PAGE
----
Fencer Sada Jacobson Baby won a bronze medal in the individual women’s sabre event in 2004 in Athens, a silver medal in the same event in 2008 and a bronze team medal that year.
Today she’s a mother of two, and an attorney practicing in Atlanta. But fencing is never far from her thoughts. She speaks with Here & Now‘s Eric Westervelt.
Interview Highlights: Sada Jacobson Baby
On the different types of fencing events
“First of all, I should explain there are three different disciplines in fencing: foil, epee and saber. Saber, which is my event, is the most fast paced and explosive of the three. Touches are scored quickly with the cutting edge of the blade as opposed to the point. I think of it as comparable to a sprint in running. I think it’s the most fun, but I might be biased.”
On what it was like competing in Athens, her first Olympics
“It was surreal. And I think most people who go to the Olympics would describe it that way. It’s like every competition that you’ve ever been to, and like no competition that you’ve ever been to. Everybody is so focused on making the Olympic team and competing in the Olympics, that it has a very different feel to actually competing. It was quite an experience.”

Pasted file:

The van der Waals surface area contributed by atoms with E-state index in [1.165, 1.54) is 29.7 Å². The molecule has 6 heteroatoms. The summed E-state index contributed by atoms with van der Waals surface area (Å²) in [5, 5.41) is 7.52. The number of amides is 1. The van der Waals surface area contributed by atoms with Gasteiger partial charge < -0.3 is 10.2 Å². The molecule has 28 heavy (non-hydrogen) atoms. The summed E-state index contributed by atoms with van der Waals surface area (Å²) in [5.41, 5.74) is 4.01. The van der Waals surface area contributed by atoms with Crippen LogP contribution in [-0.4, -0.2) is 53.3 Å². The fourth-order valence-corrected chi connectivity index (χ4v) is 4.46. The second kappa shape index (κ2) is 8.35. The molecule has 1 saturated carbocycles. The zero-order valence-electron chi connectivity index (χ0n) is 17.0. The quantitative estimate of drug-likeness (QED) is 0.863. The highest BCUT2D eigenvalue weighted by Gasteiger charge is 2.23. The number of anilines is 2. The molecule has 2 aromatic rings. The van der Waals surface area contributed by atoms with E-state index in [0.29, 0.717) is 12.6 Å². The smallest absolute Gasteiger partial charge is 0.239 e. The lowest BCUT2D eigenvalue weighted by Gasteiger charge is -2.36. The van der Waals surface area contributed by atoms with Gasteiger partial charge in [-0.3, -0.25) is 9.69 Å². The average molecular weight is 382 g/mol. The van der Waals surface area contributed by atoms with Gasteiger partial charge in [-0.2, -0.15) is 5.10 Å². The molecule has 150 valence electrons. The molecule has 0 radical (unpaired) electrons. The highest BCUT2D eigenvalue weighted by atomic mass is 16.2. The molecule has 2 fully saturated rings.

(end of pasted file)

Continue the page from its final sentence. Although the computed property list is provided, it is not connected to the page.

On training for the Olympics while in college
“I didn’t know going into this sport I would ever be competing in the Olympics. When I started, my event, women’s saber, was not an Olympic event. It was only around 2002, 2003 when it was determined that women’s saber would be in the Athens Games, that I decided I wanted to make a run for it. I was in college at the time. I knew that I would need to solely focus on fencing for at least a few semesters to really have a good shot at the team and doing well at the Games. That was sort of my path.”
On adjusting to life after the Olympics
“It took a little while. After 2008, I knew that I was going to be leaving the sport to readjust to my new life. Fencing is such a travel heavy sport to do it at a high level. You’re constantly on an airplane, living out of a suitcase, going to some tournament or another overseas, and that really becomes your life. In 2008 when I transitioned back to school and was no longer fencing, it took a little while to kind of redefine myself.”
On what fencing lessons have translated to her legal career
“Everything. Everything about fencing translates to every other part of my life. I’m a litigator, so I see parallels to fencing all the time. Every case is… it’s like a bout in a way. You have your strategy, an opponent, a referee. That’s what I loved about the sport, and what I enjoy about law is that strategic aspect of it.”